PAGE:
An oil fire was the likely cause of last week’s mid-air engine failure of a Qantas A380 aircraft, according to Europe’s aviation regulator.
The Australian airline said its Airbus A380 fleet would remain grounded for a further 48 hours, as the European Aviation Safety Agency (EASA) ordered further inspections on all craft using the Rolls Royce Trent 900 engine.
EASA described the incident that forced the Qantas aircraft to make an emergency landing in Singapore last Thursday as ‘an uncontained engine involving release of high-energy debris and leading to damage to the aircraft’.
The regulator issued an airworthiness directive that said: ‘Analysis of the preliminary elements from the incident investigation shows that an oil fire in the HP/IP structure cavity may have caused the failure of the Intermediate Pressure Turbine (IPT) Disc.’
This echoed the findings of an earlier directive warning of wear to the turbines that could cause an oil fire or engine shutdown, which it emerged last week had been issued to Rolls Royce in August.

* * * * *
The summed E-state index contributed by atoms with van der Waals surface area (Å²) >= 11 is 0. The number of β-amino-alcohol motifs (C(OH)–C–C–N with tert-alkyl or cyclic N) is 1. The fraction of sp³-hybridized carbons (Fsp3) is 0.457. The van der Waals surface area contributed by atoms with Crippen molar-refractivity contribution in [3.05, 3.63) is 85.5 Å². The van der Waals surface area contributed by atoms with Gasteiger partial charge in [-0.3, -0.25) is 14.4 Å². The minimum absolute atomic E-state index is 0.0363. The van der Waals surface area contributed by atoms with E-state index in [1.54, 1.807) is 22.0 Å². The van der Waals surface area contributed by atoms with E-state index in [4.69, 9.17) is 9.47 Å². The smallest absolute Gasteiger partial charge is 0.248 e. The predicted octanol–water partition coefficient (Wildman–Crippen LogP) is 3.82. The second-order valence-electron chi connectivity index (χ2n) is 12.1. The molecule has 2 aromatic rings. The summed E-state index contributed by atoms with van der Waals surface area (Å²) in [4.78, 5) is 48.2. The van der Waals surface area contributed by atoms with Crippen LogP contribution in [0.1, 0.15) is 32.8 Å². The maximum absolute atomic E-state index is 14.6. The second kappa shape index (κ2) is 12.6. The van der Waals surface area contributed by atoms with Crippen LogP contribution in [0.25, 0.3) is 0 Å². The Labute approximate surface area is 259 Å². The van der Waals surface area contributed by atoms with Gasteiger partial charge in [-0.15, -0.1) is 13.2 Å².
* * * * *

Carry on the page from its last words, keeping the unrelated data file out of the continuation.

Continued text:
The new directive said airlines should, as an interim action, carry out repetitive inspections of the turbines in order to detect any abnormal oil leakage and that the engines should not be operated until this is done.
A statement issued by Qantas said the company’s inspection programme was ongoing and fully compliant with the directive. ‘The specific checks mandated by the directive were already being carried out by Qantas in conjunction with Rolls-Royce,’ it said.
Singapore Airlines has grounded three of its A380s, having earlier cleared them for flight but then reporting slight oil stains on the engines.
Lufthansa, the other airline that uses the Trent 900 engines, is also carrying out inspections and has reportedly sent one engine back to Rolls Royce for evaluation.